The financial sector is composed of organizations and institutions concerned with the flow of capital. It includes the banking industry, brokerage firms, insurance companies, asset management companies, real estate companies and Government Sponsored Entities. Despite the lack of tangible products, the financial sector is responsible for an increasing share of the United State’s Gross Domestic Product. Finance and Insurance was responsible for 6.6% of the GDP in 2012. Real Estate, Rental and Leasing—categorized separately—were the GDP’s largest single industry responsible for 12.9% of all goods and services in the United States.
The U.S. economy is increasingly dependent upon the services of the financial industry for proper functioning. Problems and disruptions in the financial sector have the potential to fundamentally alter not only the United States but also the economies of developed and developing nations internationally. The United States has been on the brink of collapse multiple times in the past century due to crises in the financial sector. Fraud, corruption and ineffective regulation were primary factors in the Savings and Loan debacle of the late 1980s and the housing market collapse that sparked the Global Economic Crisis of 2008. The measures taken to avert a great depression bloated the federal deficit and sparked a series of reforms accompanied by a flurry of lobbying activity from the financial sector.
The IC Financial Sector database is a clearinghouse of primary and secondary sources on the financial industry, its crises, its oversight, political interference with regulators and regulatory reform and the financial sector’s impact on the deficit.
The financial sector includes the banking industry, brokerage firms, insurance companies, asset management companies, real estate companies, and Government Sponsored Entities. Its proper functioning is essential to the U.S. economy and quality of life. Primary and secondary documents detailing the major corporations that compose the financial industry are contained in this section. [Read More…]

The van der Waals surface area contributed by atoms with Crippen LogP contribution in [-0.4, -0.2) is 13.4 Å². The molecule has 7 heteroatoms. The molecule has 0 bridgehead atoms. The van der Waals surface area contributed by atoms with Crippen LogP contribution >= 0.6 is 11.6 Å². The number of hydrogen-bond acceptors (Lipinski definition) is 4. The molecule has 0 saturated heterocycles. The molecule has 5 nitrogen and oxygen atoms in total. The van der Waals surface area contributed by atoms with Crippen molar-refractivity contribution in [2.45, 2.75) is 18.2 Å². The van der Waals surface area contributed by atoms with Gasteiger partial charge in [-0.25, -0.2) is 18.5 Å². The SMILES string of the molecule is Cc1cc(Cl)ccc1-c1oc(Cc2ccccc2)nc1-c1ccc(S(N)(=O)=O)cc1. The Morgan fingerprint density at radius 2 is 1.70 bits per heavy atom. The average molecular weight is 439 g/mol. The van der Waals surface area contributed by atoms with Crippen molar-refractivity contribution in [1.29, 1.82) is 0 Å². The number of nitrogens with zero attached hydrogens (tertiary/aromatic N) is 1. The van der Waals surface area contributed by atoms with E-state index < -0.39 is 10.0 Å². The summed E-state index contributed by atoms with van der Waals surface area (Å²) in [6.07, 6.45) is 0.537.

Crises in the financial industry have threatened the quality of life in the United States several times throughout the 20th and 21st century. Warnings of a Great Depression surrounded the collapse of the banking industry in the late 1980s, known as the Savings & Loan Debacle, and the Global Financial Crisis of 2008. Sectors of the economy have, also, been labeled as potential ground zero for a large-scale failure that could destroy the economy. Primary and secondary sources detailing the crises and potential crises that almost have and could bankrupt the country are contained in this section. [Read More…]
Fraud, corruption and greed have been the backbone to the financial crises of the late 20th and early 21st century. The regulatory system for the financial industry has consistently failed to catch fraud schemes before they snowballed into financial catastrophes that cost taxpayers trillions and left institutional investors, such as pension funds, penniless. The regulatory system for the financial industry is severely fractured with ambiguous jurisdictions and enforcement abilities. Regulatory reform has followed each financial crises, however, political interference with regulators and the lobbying activity of the financial sector have further hampered the effectiveness of the regulatory system. Primary and secondary sources detailing the governance of the financial industry and the forces that are interfering with it are contained in this section. [Read More…]
The infusion of taxpayer dollars into the financial sector has been the sole reason the economy survived the meltdown of the Savings & Loan industry in the late 1980s and the Global Financial Crisis of 2008. The federal bailouts of the financial sector have contributed to a skyrocketing federal deficit, which is so large it is now classified as a national security threat. Primary and secondary sources detailing the impact of financial crises on the federal deficit are contained in this section. [Read More…]